Environmental conditions and fish faunas in low elevation rivers on the irrigated san joaquin valley floor california usa

Saiki, M.K.

California Fish and Game 70(3): 145-157

1984


ISSN/ISBN: 0008-1078
Accession: 005368375

Download citation:  
Text
  |  
BibTeX
  |  
RIS

Article/Abstract emailed within 1 workday
Payments are secure & encrypted
Powered by Stripe
Powered by PayPal

Abstract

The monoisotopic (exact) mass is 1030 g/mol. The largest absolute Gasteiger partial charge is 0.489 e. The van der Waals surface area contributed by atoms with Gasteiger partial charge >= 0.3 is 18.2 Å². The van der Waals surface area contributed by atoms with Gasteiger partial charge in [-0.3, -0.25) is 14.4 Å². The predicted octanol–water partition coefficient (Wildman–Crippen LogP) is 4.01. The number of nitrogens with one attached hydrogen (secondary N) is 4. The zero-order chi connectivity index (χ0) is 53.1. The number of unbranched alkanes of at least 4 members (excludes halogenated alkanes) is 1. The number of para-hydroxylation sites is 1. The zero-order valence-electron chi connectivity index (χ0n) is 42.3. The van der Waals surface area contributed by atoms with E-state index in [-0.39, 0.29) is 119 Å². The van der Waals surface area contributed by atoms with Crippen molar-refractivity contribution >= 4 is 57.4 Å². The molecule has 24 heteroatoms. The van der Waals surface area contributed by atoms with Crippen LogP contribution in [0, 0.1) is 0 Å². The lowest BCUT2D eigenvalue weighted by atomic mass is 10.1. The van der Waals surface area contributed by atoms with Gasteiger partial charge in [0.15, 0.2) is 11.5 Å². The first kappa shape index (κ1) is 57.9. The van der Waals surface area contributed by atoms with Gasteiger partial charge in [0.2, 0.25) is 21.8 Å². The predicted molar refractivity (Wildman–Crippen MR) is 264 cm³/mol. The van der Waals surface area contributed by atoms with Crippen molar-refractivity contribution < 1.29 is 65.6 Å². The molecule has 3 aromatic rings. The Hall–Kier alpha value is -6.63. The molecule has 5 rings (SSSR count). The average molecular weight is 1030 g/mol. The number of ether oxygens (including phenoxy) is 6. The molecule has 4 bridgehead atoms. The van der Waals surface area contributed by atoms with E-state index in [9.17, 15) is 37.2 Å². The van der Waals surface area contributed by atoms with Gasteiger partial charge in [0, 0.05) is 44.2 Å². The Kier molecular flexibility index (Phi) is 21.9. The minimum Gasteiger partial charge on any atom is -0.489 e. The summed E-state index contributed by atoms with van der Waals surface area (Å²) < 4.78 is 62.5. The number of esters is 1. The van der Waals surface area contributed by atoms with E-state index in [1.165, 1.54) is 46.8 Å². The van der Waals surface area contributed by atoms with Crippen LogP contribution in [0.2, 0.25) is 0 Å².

Physical and chemical characteristics of the lower San Joaquin and Merced rivers showed longitudinal (upstream to downstream) patterns related primarily to irrigation activities. Turbidity, total alkalinity, conductivity, and concentrations of macronutrients (NH3-N, NO3 + NO2-N, total N, ortho-PO4, and total P) increased conspicuously at downstream sampling sites. The fish fauna also differed at upstream and downstream sites. Species captured primarily at upstream sites were sculpins, Cottus spp.; green sunfish, Lepomis cyanellus; redear sunfish, L. microlophus; Sacramento squawfish, Ptychoceilus grandis; hardhead, Mylopharodon conocephalus; and threespine stickleback, Gasterosteus aculeatus; species that seemed to be restricted to downstream sites were inland silverside, Menidia beryllina; white crappie, Pomoxis annularis; threadfin shad, Dorosoma petenense; fathead minnow, Pimephales promelas; splittail, Pogonichthys macrolepidotus; Sacramento blackfish, Orthodon microlepidotus; tule perch, Hysterocapus traski; and striped bass, Morone saxatilis. Published information on the general habitat requirements of fishes indicates that environmental changes are probably influencing the composition and abundance of fish faunas. Further research is needed to isolate the direct and indirect effects of environmental contaminants on fish, with particular emphasis on identifying the toxic components of irrigation return flows.